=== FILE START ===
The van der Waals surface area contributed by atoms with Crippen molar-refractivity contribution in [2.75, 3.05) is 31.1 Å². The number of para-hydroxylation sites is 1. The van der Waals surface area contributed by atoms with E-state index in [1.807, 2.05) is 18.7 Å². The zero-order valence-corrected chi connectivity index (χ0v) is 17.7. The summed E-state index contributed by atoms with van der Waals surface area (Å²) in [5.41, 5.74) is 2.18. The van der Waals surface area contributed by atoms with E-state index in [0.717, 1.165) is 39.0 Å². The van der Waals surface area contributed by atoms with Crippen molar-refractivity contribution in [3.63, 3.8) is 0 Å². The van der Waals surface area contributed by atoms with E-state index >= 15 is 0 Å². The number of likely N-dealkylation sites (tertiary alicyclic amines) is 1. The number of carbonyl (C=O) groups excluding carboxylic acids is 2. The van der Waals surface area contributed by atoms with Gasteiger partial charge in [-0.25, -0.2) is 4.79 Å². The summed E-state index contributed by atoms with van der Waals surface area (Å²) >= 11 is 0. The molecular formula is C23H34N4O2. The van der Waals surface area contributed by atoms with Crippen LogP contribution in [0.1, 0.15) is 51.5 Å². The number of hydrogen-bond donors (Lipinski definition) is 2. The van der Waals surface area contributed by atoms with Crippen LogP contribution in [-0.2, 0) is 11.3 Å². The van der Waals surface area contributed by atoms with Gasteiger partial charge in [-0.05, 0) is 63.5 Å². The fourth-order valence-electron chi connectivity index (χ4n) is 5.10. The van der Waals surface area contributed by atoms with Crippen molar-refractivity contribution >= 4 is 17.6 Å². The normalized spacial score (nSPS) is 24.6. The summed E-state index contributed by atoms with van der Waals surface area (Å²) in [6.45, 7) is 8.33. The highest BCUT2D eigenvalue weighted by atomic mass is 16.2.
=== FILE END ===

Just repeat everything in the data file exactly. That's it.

The van der Waals surface area contributed by atoms with Crippen molar-refractivity contribution in [2.75, 3.05) is 31.1 Å². The number of para-hydroxylation sites is 1. The van der Waals surface area contributed by atoms with E-state index in [1.807, 2.05) is 18.7 Å². The zero-order valence-corrected chi connectivity index (χ0v) is 17.7. The summed E-state index contributed by atoms with van der Waals surface area (Å²) in [5.41, 5.74) is 2.18. The van der Waals surface area contributed by atoms with E-state index in [0.717, 1.165) is 39.0 Å². The van der Waals surface area contributed by atoms with Crippen molar-refractivity contribution in [3.63, 3.8) is 0 Å². The van der Waals surface area contributed by atoms with E-state index >= 15 is 0 Å². The number of likely N-dealkylation sites (tertiary alicyclic amines) is 1. The number of carbonyl (C=O) groups excluding carboxylic acids is 2. The van der Waals surface area contributed by atoms with Gasteiger partial charge in [-0.25, -0.2) is 4.79 Å². The summed E-state index contributed by atoms with van der Waals surface area (Å²) >= 11 is 0. The molecular formula is C23H34N4O2. The van der Waals surface area contributed by atoms with Crippen LogP contribution in [0.1, 0.15) is 51.5 Å². The number of hydrogen-bond donors (Lipinski definition) is 2. The van der Waals surface area contributed by atoms with Crippen LogP contribution in [-0.2, 0) is 11.3 Å². The van der Waals surface area contributed by atoms with Gasteiger partial charge in [-0.05, 0) is 63.5 Å². The fourth-order valence-electron chi connectivity index (χ4n) is 5.10. The van der Waals surface area contributed by atoms with Crippen molar-refractivity contribution >= 4 is 17.6 Å². The normalized spacial score (nSPS) is 24.6. The summed E-state index contributed by atoms with van der Waals surface area (Å²) in [6.45, 7) is 8.33. The highest BCUT2D eigenvalue weighted by atomic mass is 16.2.